The Nigerian film industry has become one of the principal forces of popular art on the continent. Colloquially known as “Nollywood, it has over the years grown to be a world phenomenon, ranking third in the global movie industry in terms of revenue and value after Hollywood (USA) and Bollywood (India).

The production of the now classic “Living in Bondage” by Mr Kenneth Nnebue was as response to the lack of quality productions in the local television stations due to budget cuts and mismanagement. That movie sold hundreds of thousands of copies and established Nollywood’s standard theme: Marital Discord, Greed, A Conflict between Christianity and Juju. Indeed, from these accidental origins, a cultural phenomenon emerged.

The Nollywood film industry has evolved a lot since these humble beginnings and as these days, normal films are usually made on budgets ranging from 1.5 million naira to 2.5 million naira spanning 7 to 10 days. The film industry accounts for 5 per cent of GDP and 11 per cent of non-oil exports and is the country’s second largest employer after agriculture. The most popular locations to shoot movies are Lagos, Enugu, Abuja, Kano and Port Harcourt. In 2009, about 75% of Nigerian films were produced in local languages, such as Yoruba (55%), Hausa (16%), Bini (3%) and Igbo (1%).

As imperfect as it may seem, Nigeria’s film industry has established itself as a major cultural and economic force in Nigeria and the rest of Africa, and its impact goes beyond what could be measured by numbers. At present, Nollywood is second only to Bollywood in terms of the number of film productions.

Against this background, NOI Polls, an opinion polling and research organization, conducted a nationwide poll to establish the level of interest of the average Nigerian towards Nollywood, their reasons for this cultural phenomenon and suggestion about how the quality can be improved.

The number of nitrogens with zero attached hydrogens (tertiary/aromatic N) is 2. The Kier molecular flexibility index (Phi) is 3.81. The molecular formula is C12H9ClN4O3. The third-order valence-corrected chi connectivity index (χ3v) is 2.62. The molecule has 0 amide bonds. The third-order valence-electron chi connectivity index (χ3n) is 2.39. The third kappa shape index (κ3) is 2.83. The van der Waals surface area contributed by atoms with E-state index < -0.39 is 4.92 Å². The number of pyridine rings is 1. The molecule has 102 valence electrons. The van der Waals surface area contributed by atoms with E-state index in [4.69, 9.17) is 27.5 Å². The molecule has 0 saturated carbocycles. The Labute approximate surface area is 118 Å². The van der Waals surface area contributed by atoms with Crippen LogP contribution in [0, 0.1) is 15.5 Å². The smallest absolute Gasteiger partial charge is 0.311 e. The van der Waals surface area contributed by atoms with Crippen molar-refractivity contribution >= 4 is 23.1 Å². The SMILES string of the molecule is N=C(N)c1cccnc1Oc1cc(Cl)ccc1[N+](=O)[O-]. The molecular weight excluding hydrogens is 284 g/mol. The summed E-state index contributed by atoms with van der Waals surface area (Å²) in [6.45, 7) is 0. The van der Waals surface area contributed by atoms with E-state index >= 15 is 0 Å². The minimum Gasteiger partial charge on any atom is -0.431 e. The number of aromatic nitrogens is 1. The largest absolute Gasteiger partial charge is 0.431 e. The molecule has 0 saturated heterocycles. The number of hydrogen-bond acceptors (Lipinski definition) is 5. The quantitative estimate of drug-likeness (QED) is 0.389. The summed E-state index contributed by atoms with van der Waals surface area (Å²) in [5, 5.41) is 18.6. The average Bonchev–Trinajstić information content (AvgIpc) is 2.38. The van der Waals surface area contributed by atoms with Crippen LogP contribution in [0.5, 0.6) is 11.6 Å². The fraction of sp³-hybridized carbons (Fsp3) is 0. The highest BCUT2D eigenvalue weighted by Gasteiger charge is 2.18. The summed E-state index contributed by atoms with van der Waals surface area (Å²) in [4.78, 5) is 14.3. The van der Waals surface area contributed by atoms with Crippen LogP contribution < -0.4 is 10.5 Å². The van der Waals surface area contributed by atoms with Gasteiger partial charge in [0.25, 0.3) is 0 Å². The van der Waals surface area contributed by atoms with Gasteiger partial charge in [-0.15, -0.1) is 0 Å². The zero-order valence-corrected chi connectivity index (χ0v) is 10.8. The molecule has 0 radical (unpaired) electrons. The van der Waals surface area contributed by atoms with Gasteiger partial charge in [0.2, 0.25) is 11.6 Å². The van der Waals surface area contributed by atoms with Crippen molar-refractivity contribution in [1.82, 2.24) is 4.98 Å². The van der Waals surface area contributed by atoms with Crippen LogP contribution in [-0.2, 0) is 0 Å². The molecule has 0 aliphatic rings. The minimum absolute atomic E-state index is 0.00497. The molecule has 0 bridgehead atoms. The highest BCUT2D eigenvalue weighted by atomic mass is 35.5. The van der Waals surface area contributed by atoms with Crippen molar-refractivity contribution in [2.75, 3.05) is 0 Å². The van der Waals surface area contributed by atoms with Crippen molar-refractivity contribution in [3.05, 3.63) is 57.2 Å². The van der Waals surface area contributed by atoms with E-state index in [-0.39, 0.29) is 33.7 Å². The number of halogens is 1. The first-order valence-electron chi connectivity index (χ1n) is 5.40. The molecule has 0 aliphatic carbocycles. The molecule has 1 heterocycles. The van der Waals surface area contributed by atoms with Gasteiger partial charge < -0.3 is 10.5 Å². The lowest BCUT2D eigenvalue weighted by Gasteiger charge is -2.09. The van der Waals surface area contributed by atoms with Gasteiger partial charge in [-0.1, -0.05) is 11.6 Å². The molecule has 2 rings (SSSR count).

The opinion poll was conducted from August 7th to 9th. It involved telephone interviews of a random nationwide sample. 1,176 randomly selected phone-owning Nigerians aged 18 years and above, representing the six geopolitical zones in the country, were interviewed. With a sample of this size, we can say with 95% confidence that the results obtained are statistically precise – within a range of plus or minus 3% of what they would have been if the entire population had been surveyed. The questionnaire was designed in English and the survey was conducted in English, Hausa, Yoruba, Ibo, and Pidgin, to ensure coverage of relevant geographical and demographic groups. Statistical Package for Social Sciences (SPSS) software was used for data entry and analysis. Descriptive statistics, mainly frequencies and percentage distribution, charts (pie, component and bar) and cross tabulations were used in data analysis.